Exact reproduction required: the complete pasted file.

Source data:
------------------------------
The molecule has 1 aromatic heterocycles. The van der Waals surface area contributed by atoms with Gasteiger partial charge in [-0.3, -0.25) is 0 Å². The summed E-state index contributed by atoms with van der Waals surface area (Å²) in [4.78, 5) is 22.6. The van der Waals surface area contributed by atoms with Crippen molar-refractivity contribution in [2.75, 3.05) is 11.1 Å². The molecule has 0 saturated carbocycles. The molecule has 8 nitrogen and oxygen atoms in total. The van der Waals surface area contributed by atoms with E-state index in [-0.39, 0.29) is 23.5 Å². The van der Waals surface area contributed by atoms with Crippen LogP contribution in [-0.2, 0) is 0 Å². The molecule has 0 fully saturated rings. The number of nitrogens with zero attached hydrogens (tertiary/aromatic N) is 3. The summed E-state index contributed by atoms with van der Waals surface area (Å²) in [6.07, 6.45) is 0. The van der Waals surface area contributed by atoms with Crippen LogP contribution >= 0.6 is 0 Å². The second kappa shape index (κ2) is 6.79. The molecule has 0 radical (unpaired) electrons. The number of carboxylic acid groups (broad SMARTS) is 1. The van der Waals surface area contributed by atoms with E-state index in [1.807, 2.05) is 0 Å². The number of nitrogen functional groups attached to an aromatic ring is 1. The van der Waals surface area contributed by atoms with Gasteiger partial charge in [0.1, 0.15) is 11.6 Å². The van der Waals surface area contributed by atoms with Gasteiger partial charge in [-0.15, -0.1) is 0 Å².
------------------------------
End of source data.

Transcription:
The molecule has 1 aromatic heterocycles. The van der Waals surface area contributed by atoms with Gasteiger partial charge in [-0.3, -0.25) is 0 Å². The summed E-state index contributed by atoms with van der Waals surface area (Å²) in [4.78, 5) is 22.6. The van der Waals surface area contributed by atoms with Crippen molar-refractivity contribution in [2.75, 3.05) is 11.1 Å². The molecule has 0 saturated carbocycles. The molecule has 8 nitrogen and oxygen atoms in total. The van der Waals surface area contributed by atoms with E-state index in [-0.39, 0.29) is 23.5 Å². The van der Waals surface area contributed by atoms with Crippen LogP contribution in [-0.2, 0) is 0 Å². The molecule has 0 fully saturated rings. The number of nitrogens with zero attached hydrogens (tertiary/aromatic N) is 3. The summed E-state index contributed by atoms with van der Waals surface area (Å²) in [6.07, 6.45) is 0. The van der Waals surface area contributed by atoms with Crippen LogP contribution >= 0.6 is 0 Å². The second kappa shape index (κ2) is 6.79. The molecule has 0 radical (unpaired) electrons. The number of carboxylic acid groups (broad SMARTS) is 1. The van der Waals surface area contributed by atoms with E-state index in [1.807, 2.05) is 0 Å². The number of nitrogen functional groups attached to an aromatic ring is 1. The van der Waals surface area contributed by atoms with Gasteiger partial charge in [0.1, 0.15) is 11.6 Å². The van der Waals surface area contributed by atoms with Gasteiger partial charge in [-0.15, -0.1) is 0 Å².